One of the heavily discussed water and food impurities in the last decade is aluminum. Today we will look at where it comes from in our drinking water, what the consequences are, and how to deal with it.
Sources of aluminum in water
There are several ways aluminum salts can enter water. First and foremost, these are:
- reagents for water treatment at water treatment plants;
- effluents from industrial enterprises, as well as atmospheric precipitation containing their emissions;
- Natural aluminosilicate minerals and clays that have limited solubility.
Aluminium – The Material That Changed The World
Natural aluminum intake into water
This element is the third most common in the Earth’s crust. Accordingly, it can come from natural minerals: clays and aluminosilicates. It is present in surface water, ground water, and even underground water. Human activity intensifies dissolution of natural minerals.
Data from the World Health Organization in 1997 indicate that aluminum concentrations in surface waters are typically less than 0.05 mg/l for neutral and alkaline waters, but may be higher for acidic waters (up to 90 mg/l). According to US studies conducted as early as the 21st century, aluminum content in groundwater may vary from 14 to 290 mg/l, and aluminum content in surface water may vary from 16 to 1170 mg/l. There is no systematic review of information regarding aluminum in Ukrainian natural waters. According to the ecological passports of the regions, its content in natural waters is elevated in:
- Zaporizhzhya region in some samples of Dnieper water already after its release from the aluminum plant;
- Luhansk region, rich in industrial enterprises saturated water of Seversky Donets river with aluminum.
These facts support the thesis that industry has the worst effect on water pollution.
Where does aluminum in drinking water come from?
Aluminum content in drinking water, is determined by its initial indicators, as well as how many impurities are added to it in the process of water treatment. When it comes to the reagents used in water treatment plants, there are two likely sources of contamination:
Aluminum sulfate and other salts used as coagulants to clarify water;
One of the most widely used coagulants is precisely aluminum salts, they help clean water from suspended particles, which include humic and fulvic acids, bacteria, etc. Aluminum in Ukrainian tap water can be found where the source of water intake is surface water bodies (rivers and reservoirs), but we do not use coagulants for purification of groundwater. We wrote earlier about how water coagulation works, and why aluminum sulfate is used in particular.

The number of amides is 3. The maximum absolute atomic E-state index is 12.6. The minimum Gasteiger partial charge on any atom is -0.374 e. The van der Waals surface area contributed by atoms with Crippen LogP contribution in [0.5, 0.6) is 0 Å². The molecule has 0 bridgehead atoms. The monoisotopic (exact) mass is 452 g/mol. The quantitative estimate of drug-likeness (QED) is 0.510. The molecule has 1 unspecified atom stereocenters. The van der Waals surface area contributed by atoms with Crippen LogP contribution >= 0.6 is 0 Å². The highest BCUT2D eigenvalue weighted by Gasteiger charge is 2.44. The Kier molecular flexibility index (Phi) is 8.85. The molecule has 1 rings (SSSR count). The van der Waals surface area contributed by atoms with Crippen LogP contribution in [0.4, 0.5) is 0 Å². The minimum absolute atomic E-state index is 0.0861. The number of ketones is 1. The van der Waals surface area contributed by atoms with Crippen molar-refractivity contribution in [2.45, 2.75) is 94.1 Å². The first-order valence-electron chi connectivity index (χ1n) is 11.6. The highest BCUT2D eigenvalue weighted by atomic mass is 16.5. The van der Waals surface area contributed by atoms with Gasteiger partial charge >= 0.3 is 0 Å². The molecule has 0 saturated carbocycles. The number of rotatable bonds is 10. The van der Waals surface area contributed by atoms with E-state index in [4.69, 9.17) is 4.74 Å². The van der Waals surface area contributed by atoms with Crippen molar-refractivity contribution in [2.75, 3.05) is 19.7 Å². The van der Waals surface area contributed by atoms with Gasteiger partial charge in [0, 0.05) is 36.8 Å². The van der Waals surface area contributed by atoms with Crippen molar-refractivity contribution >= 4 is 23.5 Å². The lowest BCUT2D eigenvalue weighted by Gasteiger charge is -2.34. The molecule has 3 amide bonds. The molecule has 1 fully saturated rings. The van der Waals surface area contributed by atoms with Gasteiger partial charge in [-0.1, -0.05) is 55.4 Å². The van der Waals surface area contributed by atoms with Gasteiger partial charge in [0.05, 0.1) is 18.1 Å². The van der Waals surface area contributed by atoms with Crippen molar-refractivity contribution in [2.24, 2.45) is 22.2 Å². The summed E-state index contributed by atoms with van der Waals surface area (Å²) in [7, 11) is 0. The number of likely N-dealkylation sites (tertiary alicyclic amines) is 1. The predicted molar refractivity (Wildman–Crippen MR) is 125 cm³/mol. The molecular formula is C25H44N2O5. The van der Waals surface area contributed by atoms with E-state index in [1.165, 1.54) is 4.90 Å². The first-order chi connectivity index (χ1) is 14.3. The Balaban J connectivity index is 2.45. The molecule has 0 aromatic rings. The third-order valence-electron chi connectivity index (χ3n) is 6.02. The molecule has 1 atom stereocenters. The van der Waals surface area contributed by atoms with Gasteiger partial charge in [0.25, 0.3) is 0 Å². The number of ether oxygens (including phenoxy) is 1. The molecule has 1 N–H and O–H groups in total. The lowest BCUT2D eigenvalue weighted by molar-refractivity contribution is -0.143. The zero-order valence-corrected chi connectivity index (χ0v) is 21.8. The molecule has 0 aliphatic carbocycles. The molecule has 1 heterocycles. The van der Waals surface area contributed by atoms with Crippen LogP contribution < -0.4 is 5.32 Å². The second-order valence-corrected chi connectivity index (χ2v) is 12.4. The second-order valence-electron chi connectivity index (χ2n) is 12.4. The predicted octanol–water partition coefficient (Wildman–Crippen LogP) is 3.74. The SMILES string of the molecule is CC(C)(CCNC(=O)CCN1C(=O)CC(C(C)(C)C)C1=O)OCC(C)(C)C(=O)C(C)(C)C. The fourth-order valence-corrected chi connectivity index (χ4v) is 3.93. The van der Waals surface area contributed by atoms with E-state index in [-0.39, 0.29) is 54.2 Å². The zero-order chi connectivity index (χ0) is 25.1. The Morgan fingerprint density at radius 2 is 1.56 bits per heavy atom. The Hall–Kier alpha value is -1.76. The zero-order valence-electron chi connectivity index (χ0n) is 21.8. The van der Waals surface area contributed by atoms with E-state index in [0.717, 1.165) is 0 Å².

The maximum allowable concentration of aluminum in drinking water is 0.2 mg/l, similar recommendations give the WHO, the European directive on water quality and the legislation of most countries. In the U.S. the limit is set at 0.05 mg/l. Later we will explain why, but if you are interested in this topic, you can probably already guess.
What is the situation with drinking water in Ukraine?
With regard to the city of Kiev, where aluminum sulfate is used in water treatment, the situation is as follows: not less than 16% of samples exceeds the maximum allowable values, and only 10% of water samples, it was not detected at all, the remaining values are within 0.2 mg/l. In other areas, the situation is often similar.
In connection with low relevance of the topic there is no systematic research of water quality in Ukraine in respect of aluminum content, because there are more priority tasks.
Aluminum and Alzheimer’s: is there a connection?
Absorption of aluminum by human body is very low and does not exceed 1%. It depends on many factors: the presence of other compounds such as silica, pH, concentrations in water or food, etc. The primary route of excretion of aluminum is through the urinary system.
Doses of aluminum that are lethal to humans are unknown, because they are very high. Studies on mice and rats have shown that the lethal dose ranges from 200 to 1,000 mg per kilogram of weight.
As for toxic effects, doses over 100 mg/l can cause poisoning in animals. In the history of aluminum coagulants, there has only been one reported case of mass poisoning in the town of Kemelford in Britain. At the time, reported signs of poisoning in humans included nausea, vomiting, diarrhea, rashes, and joint pain.
As for nervous system disorders and Alzheimer’s disease proper, the situation is controversial, and research is continuing. Aluminum has been identified in amyloid plaques, which are one of the diagnostic signs of Alzheimer’s disease. This was followed by numerous studies, which were reviewed in detail by all of the organizations responsible for public health. The focus was on drinking water, although it is far from being the main source of aluminum intake into the human body, only 4% of daily intake is contributed by water, the rest a person gets mainly from food.
There is no definitive answer to the question of how aluminum is linked to the development of Alzheimer’s disease, but research confirms the link.
How to remove aluminum from water at home?
Removing aluminum from water at home can be done with a household reverse osmosis filter. In addition, it will help to remove other hazardous contaminants, including carcinogenic organochlorine, microbiological contaminants, and other heavy metals.
In fact, the relevance of aluminum to the rest of the problems of tap water is incredibly low. In general, even though there is no aluminum in it, it is better not to drink it raw. To learn more about the characteristics of water in different regions of Ukraine, please visit the relevant section of our blog.